The US$8.8 billion will support Gavi's campaign to vaccinate 300 million children in the world's poorest countries against diseases including diphtheria, polio, and measles by 2025. Disruptions to Gavi's regular immunization activities, caused by COVID-19, have endangered an estimated 80 million children under one year old. The funding will also bolster Gavi's efforts in strengthening health systems in low-income states which have been ravaged by the pandemic and will help build out infrastructure to support the eventual provision of a vaccine against the virus.

A further US$567 million was also raised for 'Gavi Advance Market Commitment for COVID-19 Vaccines' (Gavi Covax AMC), a new financing instrument designed to provide access to the eventual COVID-19 vaccine specifically in low- and middle-income countries.

“To beat the COVID-19 pandemic, the world needs more than breakthrough science. It needs breakthrough generosity,” said Bill Gates, co-chair of the Bill & Melinda Gates Foundation. “...When COVID-19 vaccines are ready, this funding and global coordination will ensure that people all over the world will be able to access them.”

Press release - Gavi, the Vaccine Alliance

Italy pledges US$314 million at Gavi’s Global Vaccine Summit: 20% increase from 2015 pledge

At the Global Vaccine Summit, convened by Gavi, the Vaccine Alliance in London on June 4, 2020, Italy pledged €288 million (US$314 million). €120m ($131 million) was allocated as a direct contribution to Gavi for the period 2021-2025, representing a 20% increase over Italy’s previous direct pledge for the 2016 to 2020 period. Italy announced a further €150 million ($164 million) to be paid in equal installments from 2026 to 2030, to Gavi's International Finance Facility for Immunisation (IFFIm) on top of the previous IFFIM commitment. Italy was represented at the Summit by Prime Minister Conte.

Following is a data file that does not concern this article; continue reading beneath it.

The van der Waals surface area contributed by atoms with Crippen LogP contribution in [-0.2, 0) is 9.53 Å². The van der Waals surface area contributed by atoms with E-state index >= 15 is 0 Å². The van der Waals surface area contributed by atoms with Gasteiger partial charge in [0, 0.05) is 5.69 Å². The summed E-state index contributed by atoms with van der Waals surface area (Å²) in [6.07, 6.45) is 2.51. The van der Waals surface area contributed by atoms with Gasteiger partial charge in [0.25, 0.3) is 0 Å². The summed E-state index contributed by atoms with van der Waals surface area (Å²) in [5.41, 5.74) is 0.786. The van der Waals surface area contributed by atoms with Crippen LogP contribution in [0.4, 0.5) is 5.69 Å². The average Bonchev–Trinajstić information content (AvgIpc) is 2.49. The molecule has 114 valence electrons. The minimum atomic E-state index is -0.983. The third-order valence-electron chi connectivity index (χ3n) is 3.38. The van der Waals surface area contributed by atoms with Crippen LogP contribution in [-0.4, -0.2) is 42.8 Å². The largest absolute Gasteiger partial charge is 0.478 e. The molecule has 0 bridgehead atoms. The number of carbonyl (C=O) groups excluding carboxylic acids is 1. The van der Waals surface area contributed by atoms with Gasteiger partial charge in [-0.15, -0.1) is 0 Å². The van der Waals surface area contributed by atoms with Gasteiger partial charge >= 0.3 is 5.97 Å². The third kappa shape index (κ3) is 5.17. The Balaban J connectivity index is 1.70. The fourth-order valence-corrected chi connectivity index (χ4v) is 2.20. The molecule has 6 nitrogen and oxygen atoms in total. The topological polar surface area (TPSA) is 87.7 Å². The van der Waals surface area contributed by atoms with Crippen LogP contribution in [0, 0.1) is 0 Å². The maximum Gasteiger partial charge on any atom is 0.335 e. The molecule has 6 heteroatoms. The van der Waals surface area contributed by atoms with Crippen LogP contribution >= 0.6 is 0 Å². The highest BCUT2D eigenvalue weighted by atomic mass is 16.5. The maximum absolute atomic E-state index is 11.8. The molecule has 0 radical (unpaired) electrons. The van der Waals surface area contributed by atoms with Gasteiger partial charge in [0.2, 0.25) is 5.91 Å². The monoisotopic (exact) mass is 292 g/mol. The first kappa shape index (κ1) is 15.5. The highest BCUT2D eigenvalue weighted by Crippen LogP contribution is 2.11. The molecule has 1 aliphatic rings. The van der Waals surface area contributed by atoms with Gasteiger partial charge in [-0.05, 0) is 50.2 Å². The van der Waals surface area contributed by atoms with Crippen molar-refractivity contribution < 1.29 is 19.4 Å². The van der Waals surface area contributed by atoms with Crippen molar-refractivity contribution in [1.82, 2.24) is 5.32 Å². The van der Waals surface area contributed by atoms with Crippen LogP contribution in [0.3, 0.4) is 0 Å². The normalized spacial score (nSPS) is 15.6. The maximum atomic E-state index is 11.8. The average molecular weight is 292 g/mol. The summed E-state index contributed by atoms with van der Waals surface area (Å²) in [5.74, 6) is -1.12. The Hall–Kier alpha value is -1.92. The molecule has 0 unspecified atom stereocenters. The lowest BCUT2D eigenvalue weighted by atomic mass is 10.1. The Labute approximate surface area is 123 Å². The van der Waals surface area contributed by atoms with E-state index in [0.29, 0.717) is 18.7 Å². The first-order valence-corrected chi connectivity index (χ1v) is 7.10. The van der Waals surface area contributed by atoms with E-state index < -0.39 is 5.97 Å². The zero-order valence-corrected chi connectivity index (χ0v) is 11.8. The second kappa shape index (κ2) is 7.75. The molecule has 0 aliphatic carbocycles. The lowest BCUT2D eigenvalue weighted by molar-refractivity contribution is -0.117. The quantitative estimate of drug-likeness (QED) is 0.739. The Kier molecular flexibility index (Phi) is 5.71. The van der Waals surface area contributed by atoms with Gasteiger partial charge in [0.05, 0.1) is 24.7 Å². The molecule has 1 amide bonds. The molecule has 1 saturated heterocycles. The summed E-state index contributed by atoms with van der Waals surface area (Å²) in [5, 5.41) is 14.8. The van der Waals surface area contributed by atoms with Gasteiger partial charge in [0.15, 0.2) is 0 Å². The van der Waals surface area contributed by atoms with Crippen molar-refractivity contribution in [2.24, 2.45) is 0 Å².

Over the past 20 years, Italy has taken a leading role in launching the first Advance Market Commitment to accelerate the development and availability of pneumococcal vaccines, and it is the largest donor to the AMC. In his London remarks, Conte announced on behalf of all AMC partners that the AMC's financial balance would be allocated to the new Gavi Advance Market Commitment for COVID-19 Vaccines (Gavi Covax AMC).

In his speech, Conte also confirmed that effective multilateralism, international cooperation, and solidarity will be central pillars of Italy’s G20 presidency in 2021.

Speech transcript - Presidency of the Council of Ministers

Italian Health Minister calls for COVID-19 vaccine to be recognized as global public good, made universally accessible

The Italian Minister of health, Roberto Speranza, committed at the World Health Assembly to working to ensure the future COVID-19 vaccine would be recognized as a global public good, accessible to all.

Speranza also confirmed Italy's support of the World Health Organisation (WHO), emphasizing that WHO must remain completely independent of any political or financial influence and it must be guided only by science.

Speech transcript - Il Messaggero (in English)

Italy launches 'Coalition for Food' initiative to combat COVID-19-related food insecurity

The Italian Vice Minister of Foreign Affairs and International Cooperation, Emanuela Del Re, in a call with the UK’s Secretary of State for International Development, Anne-Marie Belinda Trevelyan, presented the Coalition for Food initiative.